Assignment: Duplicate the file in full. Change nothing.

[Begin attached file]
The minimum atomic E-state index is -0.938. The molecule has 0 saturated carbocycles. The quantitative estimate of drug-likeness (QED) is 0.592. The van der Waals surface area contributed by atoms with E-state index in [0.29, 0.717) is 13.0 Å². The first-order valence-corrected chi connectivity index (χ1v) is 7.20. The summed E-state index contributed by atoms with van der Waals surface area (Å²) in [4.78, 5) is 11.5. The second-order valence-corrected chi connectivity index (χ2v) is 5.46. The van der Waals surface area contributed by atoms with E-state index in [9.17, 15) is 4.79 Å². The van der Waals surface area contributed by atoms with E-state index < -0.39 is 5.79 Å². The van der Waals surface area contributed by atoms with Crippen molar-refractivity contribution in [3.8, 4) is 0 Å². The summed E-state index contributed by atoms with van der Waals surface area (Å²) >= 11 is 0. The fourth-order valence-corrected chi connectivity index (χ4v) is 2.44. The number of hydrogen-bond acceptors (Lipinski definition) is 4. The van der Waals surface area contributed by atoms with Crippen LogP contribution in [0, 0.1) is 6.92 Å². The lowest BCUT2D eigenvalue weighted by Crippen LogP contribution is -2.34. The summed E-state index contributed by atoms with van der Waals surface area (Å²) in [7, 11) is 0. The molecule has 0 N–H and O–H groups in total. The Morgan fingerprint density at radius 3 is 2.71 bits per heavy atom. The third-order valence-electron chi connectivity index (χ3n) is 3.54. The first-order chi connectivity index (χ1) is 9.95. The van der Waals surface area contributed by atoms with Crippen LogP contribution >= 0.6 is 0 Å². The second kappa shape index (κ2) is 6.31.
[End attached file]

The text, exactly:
The minimum atomic E-state index is -0.938. The molecule has 0 saturated carbocycles. The quantitative estimate of drug-likeness (QED) is 0.592. The van der Waals surface area contributed by atoms with E-state index in [0.29, 0.717) is 13.0 Å². The first-order valence-corrected chi connectivity index (χ1v) is 7.20. The summed E-state index contributed by atoms with van der Waals surface area (Å²) in [4.78, 5) is 11.5. The second-order valence-corrected chi connectivity index (χ2v) is 5.46. The van der Waals surface area contributed by atoms with E-state index in [9.17, 15) is 4.79 Å². The van der Waals surface area contributed by atoms with E-state index < -0.39 is 5.79 Å². The van der Waals surface area contributed by atoms with Crippen molar-refractivity contribution in [3.8, 4) is 0 Å². The summed E-state index contributed by atoms with van der Waals surface area (Å²) >= 11 is 0. The fourth-order valence-corrected chi connectivity index (χ4v) is 2.44. The number of hydrogen-bond acceptors (Lipinski definition) is 4. The van der Waals surface area contributed by atoms with Crippen LogP contribution in [0, 0.1) is 6.92 Å². The lowest BCUT2D eigenvalue weighted by Crippen LogP contribution is -2.34. The summed E-state index contributed by atoms with van der Waals surface area (Å²) in [7, 11) is 0. The molecule has 0 N–H and O–H groups in total. The Morgan fingerprint density at radius 3 is 2.71 bits per heavy atom. The third-order valence-electron chi connectivity index (χ3n) is 3.54. The first-order chi connectivity index (χ1) is 9.95. The van der Waals surface area contributed by atoms with Crippen LogP contribution >= 0.6 is 0 Å². The second kappa shape index (κ2) is 6.31.